Former Brazilian president Lula to face jail for corruption

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Lula served as president between 2003 and 2011.

Quashing his bid to return to power, Brazil's Supreme Court on Thursday ruled that the country's former President Luiz Inacio Lula da Silva will be imprisoned while he appeals his corruption conviction. Weber was seen as the only swing vote and her decision sealed Lula's fate. Despite his conviction and six separate pending corruption trials, Lula was leading opinion polls ahead of the October vote.

While it's clear that the current Brazilian Minister of Finance wants to run for the presidency of the Portuguese-speaking, South American country, he might not be able to actually run for the sought-after spot of being the President of Brazil because the Brazilian Democratic Movement party is the largest in the country, making it hard for him to beat out other primary candidates, due simply to the vast amount of competition within the MDB party every single election cycle. "We want Brazil to be freed of this shameful corruption".

However, in an unrelated case in 2016, the Supreme Federal Tribunal disagreed with that logic, ruling that a convict could start serving a sentence after a first appeal was denied.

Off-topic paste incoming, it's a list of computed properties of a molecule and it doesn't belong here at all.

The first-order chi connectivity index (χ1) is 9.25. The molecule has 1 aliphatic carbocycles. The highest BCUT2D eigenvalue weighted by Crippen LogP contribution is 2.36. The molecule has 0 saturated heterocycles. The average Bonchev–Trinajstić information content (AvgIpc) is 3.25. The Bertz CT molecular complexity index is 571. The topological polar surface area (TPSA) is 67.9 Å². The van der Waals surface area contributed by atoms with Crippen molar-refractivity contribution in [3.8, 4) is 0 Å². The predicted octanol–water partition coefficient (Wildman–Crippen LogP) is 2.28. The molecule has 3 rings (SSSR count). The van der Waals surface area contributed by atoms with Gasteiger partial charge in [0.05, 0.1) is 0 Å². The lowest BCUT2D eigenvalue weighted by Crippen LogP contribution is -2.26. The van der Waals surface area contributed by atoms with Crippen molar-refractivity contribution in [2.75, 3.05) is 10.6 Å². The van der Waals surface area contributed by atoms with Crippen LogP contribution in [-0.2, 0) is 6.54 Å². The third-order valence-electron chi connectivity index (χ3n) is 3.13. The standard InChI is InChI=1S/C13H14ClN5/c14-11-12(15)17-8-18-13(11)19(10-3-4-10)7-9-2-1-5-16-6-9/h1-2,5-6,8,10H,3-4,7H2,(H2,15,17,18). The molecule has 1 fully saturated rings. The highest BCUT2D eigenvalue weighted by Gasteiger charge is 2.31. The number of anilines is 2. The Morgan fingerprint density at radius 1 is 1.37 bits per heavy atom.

Moro sentenced Lula in July 2017 to nine years in prison for the alleged crime of passive corruption and money laundering. According to the ruling, Lula may now be detained at any time and will likely not be allowed to run for the country's top seat in October.

Tensions increased on Tuesday when the commander of Brazil's army weighed in with tweets calling on the court to stand guard against impunity.

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Mr. Henrique Meirelles, the Finance Minister of Brazil, recently made public his plans to get on board with the Brazilian Democratic Movement political party - its name is often shortened to MDB - and is expected to run for president of Brazil just four months from now.

Gen. Eduardo Villas Boas posted two tweets Tuesday night that many interpreted as a form of pressure on the 11 justices on the Supreme Federal Tribunal and a veiled threat of intervention.

Villas Boas wrote that the army would stick to its constitutional role.

However, da Silva's denials received a blow in January, when an appeals court upheld the conviction involving the beachfront apartment.

Lula was convicted a year ago of helping a construction company get sweetheart contracts in exchange for the promise of a beachfront apartment.

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